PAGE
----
Brave young people had enough of harsh drug laws in Belarus and fight back. They found allies in the mothers of drug convicts, who went on hunger strike to demand an end to the war on their sons.
Drugreporter: How would you describe the illicit drug market in Belarus? What are the most popular substances – and are there new trends in the market?
Piotr Markiełaŭ: Before 2014, when the sadly famous law №6 “On urgent measures to counter illegal drug trafficking” was signed by the president, synthetic cannabinoids, also known as “spice”, were extremely popular and accounted for up to 90% of the market (data from the Ministry of Internal Affairs). Today their popularity has decreased mostly because of the media that covered a number of incidents, when people gouged out their eyes or jumped from the roofs under its influence. Marijuana, hash, amphetamine, and opium subsequently made a comeback. Synthetic stimulants (like alpha-PVP) still remain quite popular and are sold on most of the online markets. Another common phenomena is buying prescribed medicines (like Tramadol), that are sold to feigning patients.
Drug laws are quite draconian in Belarus. Can you explain us what sanctions people face if they are arrested for drug use? Were there any changes in the legislation recently?
Today every third prisoner in Belarus is convicted under article 328 of the criminal code, “Illicit trafficking of narcotic drugs, psychotropic substances, their precursors and analogues”. It is the most popular reason for going to prison, responsible for approximately 15 thousand people in prisons and penal colonies.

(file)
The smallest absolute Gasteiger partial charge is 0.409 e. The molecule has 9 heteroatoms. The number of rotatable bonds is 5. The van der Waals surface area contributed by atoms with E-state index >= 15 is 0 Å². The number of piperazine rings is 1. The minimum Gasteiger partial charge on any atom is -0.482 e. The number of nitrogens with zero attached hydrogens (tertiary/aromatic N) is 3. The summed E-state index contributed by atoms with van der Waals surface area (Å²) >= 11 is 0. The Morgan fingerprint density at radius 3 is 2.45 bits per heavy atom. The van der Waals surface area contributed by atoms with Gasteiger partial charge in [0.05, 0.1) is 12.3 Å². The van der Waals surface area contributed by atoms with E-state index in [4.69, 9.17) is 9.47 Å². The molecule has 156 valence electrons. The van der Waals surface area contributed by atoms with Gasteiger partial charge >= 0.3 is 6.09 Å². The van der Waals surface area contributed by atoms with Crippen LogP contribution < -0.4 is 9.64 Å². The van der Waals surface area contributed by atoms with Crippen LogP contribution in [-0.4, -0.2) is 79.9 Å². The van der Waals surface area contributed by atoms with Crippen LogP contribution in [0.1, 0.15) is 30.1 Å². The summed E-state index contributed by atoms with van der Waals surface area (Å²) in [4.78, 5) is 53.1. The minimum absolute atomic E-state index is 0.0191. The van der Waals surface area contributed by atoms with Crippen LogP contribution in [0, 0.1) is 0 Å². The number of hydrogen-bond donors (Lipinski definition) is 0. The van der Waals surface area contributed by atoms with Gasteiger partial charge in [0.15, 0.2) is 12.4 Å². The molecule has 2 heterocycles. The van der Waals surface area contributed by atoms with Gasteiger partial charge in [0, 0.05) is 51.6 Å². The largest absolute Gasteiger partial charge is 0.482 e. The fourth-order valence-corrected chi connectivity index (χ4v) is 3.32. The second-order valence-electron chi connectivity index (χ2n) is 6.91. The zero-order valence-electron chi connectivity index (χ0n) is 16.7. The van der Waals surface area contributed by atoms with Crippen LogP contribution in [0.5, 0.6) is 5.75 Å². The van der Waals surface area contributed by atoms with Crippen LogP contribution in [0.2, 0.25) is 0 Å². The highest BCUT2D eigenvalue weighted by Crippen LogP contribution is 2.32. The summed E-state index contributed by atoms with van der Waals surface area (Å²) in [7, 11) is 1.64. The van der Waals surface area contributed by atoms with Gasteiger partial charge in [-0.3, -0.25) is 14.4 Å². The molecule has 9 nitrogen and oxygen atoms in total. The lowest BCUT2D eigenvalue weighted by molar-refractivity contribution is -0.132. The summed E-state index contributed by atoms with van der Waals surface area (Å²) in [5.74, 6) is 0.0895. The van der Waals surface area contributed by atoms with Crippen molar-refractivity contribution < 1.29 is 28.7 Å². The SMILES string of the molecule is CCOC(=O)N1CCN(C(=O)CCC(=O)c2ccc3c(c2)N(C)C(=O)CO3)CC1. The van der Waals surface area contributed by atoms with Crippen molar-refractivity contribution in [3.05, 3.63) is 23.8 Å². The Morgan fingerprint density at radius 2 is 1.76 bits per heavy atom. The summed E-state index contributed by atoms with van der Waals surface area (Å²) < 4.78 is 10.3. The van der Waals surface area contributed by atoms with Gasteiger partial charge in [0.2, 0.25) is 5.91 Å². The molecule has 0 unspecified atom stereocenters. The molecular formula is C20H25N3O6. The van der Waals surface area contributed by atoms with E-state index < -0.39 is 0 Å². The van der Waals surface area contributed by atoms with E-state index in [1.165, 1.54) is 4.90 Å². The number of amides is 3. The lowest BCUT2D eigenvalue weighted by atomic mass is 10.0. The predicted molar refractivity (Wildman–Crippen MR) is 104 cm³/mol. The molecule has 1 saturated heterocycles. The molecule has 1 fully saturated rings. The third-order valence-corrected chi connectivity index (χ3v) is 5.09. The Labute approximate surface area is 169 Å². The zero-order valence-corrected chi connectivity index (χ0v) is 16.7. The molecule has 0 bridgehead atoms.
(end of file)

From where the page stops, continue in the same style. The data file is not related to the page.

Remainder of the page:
Article 328 implies imprisonment for up to 5 years for manufacture, processing, purchase, storage, transportation or shipment of any amount of the controlled substance with no intention to distribute, up to 10 years with intention to distribute, and up to 25 years when the crime is committed with aggravating circumstances. 8 years in prison is a common term for people who visit a friend’s house with 1g of marijuana to smoke together, which counts as distribution. No fact of distribution even has to be proved. The judge often decides that the accused had an intent to distribute based on the fact that scales or plastic bags were found during the search. I can remember the case when a student was imprisoned for 12 years for buying 2 pills of ecstasy for her friend.
Another widespread practice is the recruitment of the people caught with drugs by the police in order to get more people arrested. Under the law, cooperation with the police can exempt an individual from punishment. Very often police incite these desperate people, over which hangs the threat of 10 years in a penal colony, to provoke their friends to buy illicit drugs. People who “actively contributed to identification and suppression of crimes” are intimidated by the police and can help to catch 10 or more drug buyers. Police officers are interested in arresting more people as it is an easy way to move up the career ladder.